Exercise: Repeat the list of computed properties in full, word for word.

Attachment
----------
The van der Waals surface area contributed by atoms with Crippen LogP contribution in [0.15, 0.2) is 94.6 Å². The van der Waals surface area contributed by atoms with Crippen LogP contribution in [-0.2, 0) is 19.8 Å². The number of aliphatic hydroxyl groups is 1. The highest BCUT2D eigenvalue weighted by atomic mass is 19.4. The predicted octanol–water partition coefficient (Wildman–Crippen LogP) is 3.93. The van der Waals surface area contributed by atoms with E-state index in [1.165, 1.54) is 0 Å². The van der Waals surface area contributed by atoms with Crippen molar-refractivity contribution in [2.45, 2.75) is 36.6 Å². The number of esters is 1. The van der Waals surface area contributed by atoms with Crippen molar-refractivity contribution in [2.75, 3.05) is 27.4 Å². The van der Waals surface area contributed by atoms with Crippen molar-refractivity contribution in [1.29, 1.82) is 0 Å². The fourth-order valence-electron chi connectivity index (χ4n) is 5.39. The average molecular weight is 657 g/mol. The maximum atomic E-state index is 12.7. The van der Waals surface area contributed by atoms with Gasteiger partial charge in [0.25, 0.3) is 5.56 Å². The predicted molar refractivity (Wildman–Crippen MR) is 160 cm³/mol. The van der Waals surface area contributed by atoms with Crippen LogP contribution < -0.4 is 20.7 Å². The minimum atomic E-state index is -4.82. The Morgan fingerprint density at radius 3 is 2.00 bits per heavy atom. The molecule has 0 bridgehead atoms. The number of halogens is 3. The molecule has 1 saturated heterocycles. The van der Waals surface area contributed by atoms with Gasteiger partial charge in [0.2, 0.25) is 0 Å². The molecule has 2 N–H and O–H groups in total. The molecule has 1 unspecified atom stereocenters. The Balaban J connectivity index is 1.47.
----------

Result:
The van der Waals surface area contributed by atoms with Crippen LogP contribution in [0.15, 0.2) is 94.6 Å². The van der Waals surface area contributed by atoms with Crippen LogP contribution in [-0.2, 0) is 19.8 Å². The number of aliphatic hydroxyl groups is 1. The highest BCUT2D eigenvalue weighted by atomic mass is 19.4. The predicted octanol–water partition coefficient (Wildman–Crippen LogP) is 3.93. The van der Waals surface area contributed by atoms with E-state index in [1.165, 1.54) is 0 Å². The van der Waals surface area contributed by atoms with Crippen molar-refractivity contribution in [2.45, 2.75) is 36.6 Å². The number of esters is 1. The van der Waals surface area contributed by atoms with Crippen molar-refractivity contribution in [2.75, 3.05) is 27.4 Å². The van der Waals surface area contributed by atoms with Crippen molar-refractivity contribution in [1.29, 1.82) is 0 Å². The fourth-order valence-electron chi connectivity index (χ4n) is 5.39. The average molecular weight is 657 g/mol. The maximum atomic E-state index is 12.7. The van der Waals surface area contributed by atoms with Gasteiger partial charge in [0.25, 0.3) is 5.56 Å². The predicted molar refractivity (Wildman–Crippen MR) is 160 cm³/mol. The van der Waals surface area contributed by atoms with Crippen LogP contribution < -0.4 is 20.7 Å². The minimum atomic E-state index is -4.82. The Morgan fingerprint density at radius 3 is 2.00 bits per heavy atom. The molecule has 0 bridgehead atoms. The number of halogens is 3. The molecule has 1 saturated heterocycles. The van der Waals surface area contributed by atoms with Gasteiger partial charge in [0.2, 0.25) is 0 Å². The molecule has 2 N–H and O–H groups in total. The molecule has 1 unspecified atom stereocenters. The Balaban J connectivity index is 1.47.